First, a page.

But the onset of the Cold War, which followed within weeks of the end of World War II, stopped the decolonisation process at 99%. The British gave independence to Mauritius but held on to the vast Chagos Archipelago north of it, renamed it the British Indian Ocean Territory (BIOT) , and made its retention a pre-condition for the grant of independence. Mauritius had no option but to accept.
The French, similarly held on to Kerguellen and sundry other islands in the Crozet Archipelago and renamed them Les Terres Australes et Atlantique Francaises —TAAF (French Australian and Atlantic Territory). Together, these islands have a summer population of 360-plus souls but command an Exclusive Economic Zone of 2.238 million square kilometres.
The EEZ of the BIOT is 638,000 square kilometrea and it continues to be claimed by Mauritius to this day. The small population of these Islands was physically torn away from their homes and shipped to Mauritius and the Seychelles – a second indenture heaped upon the iniquity of the first – and their dependents now demand the right of return.
But the claim was doomed from the start , and remains so because Britain’s purpose in separating the Chagos islands from Mauritius had been to cede the pearl in their midst to the USA for building an air force and signals base.
That was Diego Garcia, a 14 kilometre long, perfectly sheltered lagoon surrounded by a narrow strip of land with sandy beaches and an unbroken fringe of palm trees, with only two small openings to the ocean around it.
As Lintner points out, the agreement was signed in December 1966 ‘in the cover of darkness’, i.e. without the approval of either the British Parliament or the US Congress. Mauritius gained its independence two years later.
The end of the Cold War removed the last vestiges of justification for the continued occupation of this vast area. So China’s recently discovered hegemonistic ambitions, embodied in the BRI, have provided Britain, France and the US with the perfect excuse to maintain the status quo in the region.
The reluctance of the Western powers to engage with a fresh challenge when they already have so many at home to cope with, is understandable. But how does one explain India’s not just willingness but anxiety to join them in opposing China. How does one explain the Modi government’s adamant and self-publicised refusal to join the BRI when China has extended every invitation it is capable of to make it come in?
There are two distinctly different reasons for this. The first is a testosterone driven turf battle in the Indian Ocean that has existed ever since India’s defeat in the 1962 border war. The second is a sense of cultural stewardship born out of close racial, religious and cultural ties, that are particularly close with Mauritius, but also significantly present in the Maldives, the Seychelles and Reunion.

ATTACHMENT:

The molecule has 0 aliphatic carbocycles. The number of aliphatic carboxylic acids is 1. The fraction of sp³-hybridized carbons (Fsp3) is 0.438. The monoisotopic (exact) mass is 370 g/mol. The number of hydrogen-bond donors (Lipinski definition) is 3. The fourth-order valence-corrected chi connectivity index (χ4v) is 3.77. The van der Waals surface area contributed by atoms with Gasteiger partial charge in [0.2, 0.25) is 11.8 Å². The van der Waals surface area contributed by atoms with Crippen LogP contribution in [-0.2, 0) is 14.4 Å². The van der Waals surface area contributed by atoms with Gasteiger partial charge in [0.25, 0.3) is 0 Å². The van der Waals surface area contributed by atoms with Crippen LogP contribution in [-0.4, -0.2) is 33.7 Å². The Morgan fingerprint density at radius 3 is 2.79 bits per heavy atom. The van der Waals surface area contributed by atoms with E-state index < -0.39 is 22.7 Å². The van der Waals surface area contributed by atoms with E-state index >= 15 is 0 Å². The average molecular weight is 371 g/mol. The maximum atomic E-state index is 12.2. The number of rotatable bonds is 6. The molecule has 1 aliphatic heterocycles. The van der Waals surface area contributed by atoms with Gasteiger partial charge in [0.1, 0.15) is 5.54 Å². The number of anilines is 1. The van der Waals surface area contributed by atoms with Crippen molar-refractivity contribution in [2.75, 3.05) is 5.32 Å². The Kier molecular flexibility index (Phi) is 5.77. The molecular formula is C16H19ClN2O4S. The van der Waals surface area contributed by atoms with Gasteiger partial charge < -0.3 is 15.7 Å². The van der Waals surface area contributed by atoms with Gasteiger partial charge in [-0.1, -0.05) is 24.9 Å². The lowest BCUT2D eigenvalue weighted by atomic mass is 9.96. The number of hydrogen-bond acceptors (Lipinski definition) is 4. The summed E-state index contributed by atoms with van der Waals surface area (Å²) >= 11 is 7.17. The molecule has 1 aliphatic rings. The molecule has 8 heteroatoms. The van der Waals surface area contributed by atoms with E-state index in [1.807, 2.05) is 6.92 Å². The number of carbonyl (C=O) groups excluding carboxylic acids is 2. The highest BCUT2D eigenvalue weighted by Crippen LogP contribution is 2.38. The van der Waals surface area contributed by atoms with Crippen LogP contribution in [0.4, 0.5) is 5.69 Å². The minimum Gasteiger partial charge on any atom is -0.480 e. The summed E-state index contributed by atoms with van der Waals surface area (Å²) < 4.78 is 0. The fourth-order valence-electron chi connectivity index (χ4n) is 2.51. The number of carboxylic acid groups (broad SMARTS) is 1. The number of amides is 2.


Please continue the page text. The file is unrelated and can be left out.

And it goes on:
India sees itself as a protector of their independence and has agreements with Mauritius and the Maldives to come to their aid in case of external attack or internal de-stabilisation. It fulfilled this role in the Maldives in 1988, and twice within three months in the Seychelles in 1986. It also responded to a call for help from Mauritius to prevent an attempted coup, but the issue was resolved before Indian forces reached the island. It therefore sees the Chinese ingress as a threat to its paternalistic cultural hegemony.
These two impulses have made India strategic thinkers swallow the well-worn idea that China is seeking to choke India with a ‘string of pearls’ – a set of bases stretching from the Middle East to Myanmar – without a single hiccup. Few remember that this thesis was first put forward by an American arms manufacturer, Booz Allen Hamilton in 2005 and elaborated in a more comprehensive paper the next year by one Christopher Pehrson for the US army War College.
The plug in these presentations for more defence spending by the US government is obvious. But it is India that has swallowed it, hook, line and sinker. As a result, for two decades the Navy has been pampered with funds to build or lease an aircraft carrier, submarines and stealth frigates, while both the Air Force and the Army have been starved of funds and are equipped for the most part with obsolete aircraft and weaponry. Today, Prime Minister Narendra Modi is scrambling to make good the deficit in armaments. At what cost, only a future Comptroller and Auditor-General’s report will tell us – if it is allowed to.
This is an updated version of a review article that appeared in Biblio, volume 24, number 7-9, June -September, 2020.
Prem Shankar Jha is a Delhi-based former journalist and editor. He is the author of Managed Chaos: The Fragility of the Chinese Miracle, and Crouching Dragon, Hidden Tiger—Can China and India Dominate the West.